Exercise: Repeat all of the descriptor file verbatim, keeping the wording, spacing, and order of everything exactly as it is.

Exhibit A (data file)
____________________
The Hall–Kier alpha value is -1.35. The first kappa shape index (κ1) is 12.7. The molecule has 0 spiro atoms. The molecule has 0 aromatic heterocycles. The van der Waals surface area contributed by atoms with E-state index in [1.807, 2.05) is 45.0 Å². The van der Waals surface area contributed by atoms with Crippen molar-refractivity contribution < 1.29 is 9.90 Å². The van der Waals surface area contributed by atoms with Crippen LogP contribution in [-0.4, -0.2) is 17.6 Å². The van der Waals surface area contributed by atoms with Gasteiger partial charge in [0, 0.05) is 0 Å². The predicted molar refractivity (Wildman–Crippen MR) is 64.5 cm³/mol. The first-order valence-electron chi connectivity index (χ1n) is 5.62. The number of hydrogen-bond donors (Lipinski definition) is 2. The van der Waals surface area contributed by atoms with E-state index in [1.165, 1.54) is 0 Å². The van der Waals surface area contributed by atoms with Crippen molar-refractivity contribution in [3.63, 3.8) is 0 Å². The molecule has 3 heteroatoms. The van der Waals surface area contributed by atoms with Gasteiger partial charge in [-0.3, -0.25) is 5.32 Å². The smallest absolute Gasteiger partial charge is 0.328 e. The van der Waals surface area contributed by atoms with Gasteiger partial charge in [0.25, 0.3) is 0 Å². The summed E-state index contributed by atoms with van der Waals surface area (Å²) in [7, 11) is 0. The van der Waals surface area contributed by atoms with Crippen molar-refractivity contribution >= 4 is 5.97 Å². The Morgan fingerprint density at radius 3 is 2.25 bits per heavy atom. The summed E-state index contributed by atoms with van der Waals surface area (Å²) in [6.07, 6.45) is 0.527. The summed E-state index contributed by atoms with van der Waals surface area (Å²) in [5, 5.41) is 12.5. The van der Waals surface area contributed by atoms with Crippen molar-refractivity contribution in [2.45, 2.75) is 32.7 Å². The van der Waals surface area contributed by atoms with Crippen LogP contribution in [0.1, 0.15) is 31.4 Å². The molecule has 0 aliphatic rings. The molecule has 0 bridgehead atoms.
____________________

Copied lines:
The Hall–Kier alpha value is -1.35. The first kappa shape index (κ1) is 12.7. The molecule has 0 spiro atoms. The molecule has 0 aromatic heterocycles. The van der Waals surface area contributed by atoms with E-state index in [1.807, 2.05) is 45.0 Å². The van der Waals surface area contributed by atoms with Crippen molar-refractivity contribution < 1.29 is 9.90 Å². The van der Waals surface area contributed by atoms with Crippen LogP contribution in [-0.4, -0.2) is 17.6 Å². The van der Waals surface area contributed by atoms with Gasteiger partial charge in [0, 0.05) is 0 Å². The predicted molar refractivity (Wildman–Crippen MR) is 64.5 cm³/mol. The first-order valence-electron chi connectivity index (χ1n) is 5.62. The number of hydrogen-bond donors (Lipinski definition) is 2. The van der Waals surface area contributed by atoms with E-state index in [1.165, 1.54) is 0 Å². The van der Waals surface area contributed by atoms with Crippen molar-refractivity contribution in [3.63, 3.8) is 0 Å². The molecule has 3 heteroatoms. The van der Waals surface area contributed by atoms with Gasteiger partial charge in [-0.3, -0.25) is 5.32 Å². The smallest absolute Gasteiger partial charge is 0.328 e. The van der Waals surface area contributed by atoms with Gasteiger partial charge in [0.25, 0.3) is 0 Å². The summed E-state index contributed by atoms with van der Waals surface area (Å²) in [7, 11) is 0. The van der Waals surface area contributed by atoms with Crippen molar-refractivity contribution >= 4 is 5.97 Å². The Morgan fingerprint density at radius 3 is 2.25 bits per heavy atom. The summed E-state index contributed by atoms with van der Waals surface area (Å²) in [6.07, 6.45) is 0.527. The summed E-state index contributed by atoms with van der Waals surface area (Å²) in [5, 5.41) is 12.5. The van der Waals surface area contributed by atoms with Crippen molar-refractivity contribution in [2.45, 2.75) is 32.7 Å². The van der Waals surface area contributed by atoms with Crippen LogP contribution in [0.1, 0.15) is 31.4 Å². The molecule has 0 aliphatic rings. The molecule has 0 bridgehead atoms.